For the UK stock markets, mining has returned to respectability and profit in the past two or three years. Long seen as a high-risk investment, the sector now provides some of the strongest share performances in the market. Lawyers in the sector have found M&A work booming.
The London Stock Exchange (LSE) is already home to many of the mining sector’s major multinationals, including BHP Billiton, Rio Tinto, Anglo-American and Antofagasta. One of the most important developments of recent times is the increasing desire of many foreign mining firms, especially those based in Russia, to seek listing in London, drawn by the UK’s combination of business-friendly regulation and ready access to investment.
In October 2005, for example, Kazakhmys plc, the copper giant from Kazakhstan, joined the FTSE 100. This was seen as part of an apparently unstoppable trend towards the globalisation of the industry. That trend is epitomised by the involvement of the Russian mining house Kuzbassrazrezugol in the rebirth of Hatfield colliery.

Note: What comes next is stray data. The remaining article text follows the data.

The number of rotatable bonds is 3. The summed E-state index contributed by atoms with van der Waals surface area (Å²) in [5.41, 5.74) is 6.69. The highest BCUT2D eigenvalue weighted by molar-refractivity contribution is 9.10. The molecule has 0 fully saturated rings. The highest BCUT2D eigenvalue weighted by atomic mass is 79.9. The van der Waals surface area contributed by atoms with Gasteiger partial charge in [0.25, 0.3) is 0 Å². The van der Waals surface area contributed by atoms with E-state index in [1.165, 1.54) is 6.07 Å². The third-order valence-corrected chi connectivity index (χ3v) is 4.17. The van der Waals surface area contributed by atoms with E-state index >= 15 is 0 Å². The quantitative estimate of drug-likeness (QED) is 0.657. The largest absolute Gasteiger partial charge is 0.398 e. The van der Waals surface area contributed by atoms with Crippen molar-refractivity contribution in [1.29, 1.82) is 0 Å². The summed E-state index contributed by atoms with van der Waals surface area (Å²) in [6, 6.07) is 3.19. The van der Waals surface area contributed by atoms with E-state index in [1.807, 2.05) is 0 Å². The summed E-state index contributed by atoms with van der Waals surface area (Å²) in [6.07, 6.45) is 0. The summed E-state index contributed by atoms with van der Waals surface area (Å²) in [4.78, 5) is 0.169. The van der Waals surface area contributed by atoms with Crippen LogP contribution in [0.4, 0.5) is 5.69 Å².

The global dimension
Law, like mining, has become a global business. As more UK law firms look to overseas markets, so domestic mining lawyers are expecting to find a rich seam of work by exporting their talents to the global mining industry. Skills honed in the coalfields of South Yorkshire, for example, transfer readily to the mineral fields of Africa or Russia.
Overseas companies seeking the benefits of a UK listing are increasingly regulating their activities using English law. In many areas of the world, the mining industry faces challenges such as volatile labour markets, human rights and political corruption. The choice of English law adds weight to the respectability and security that mining houses are able to promise investors.
While environmental, planning and property laws do not travel particularly well, England’s mining lawyers are able to take advantage of the prominence of English law in other disciplines.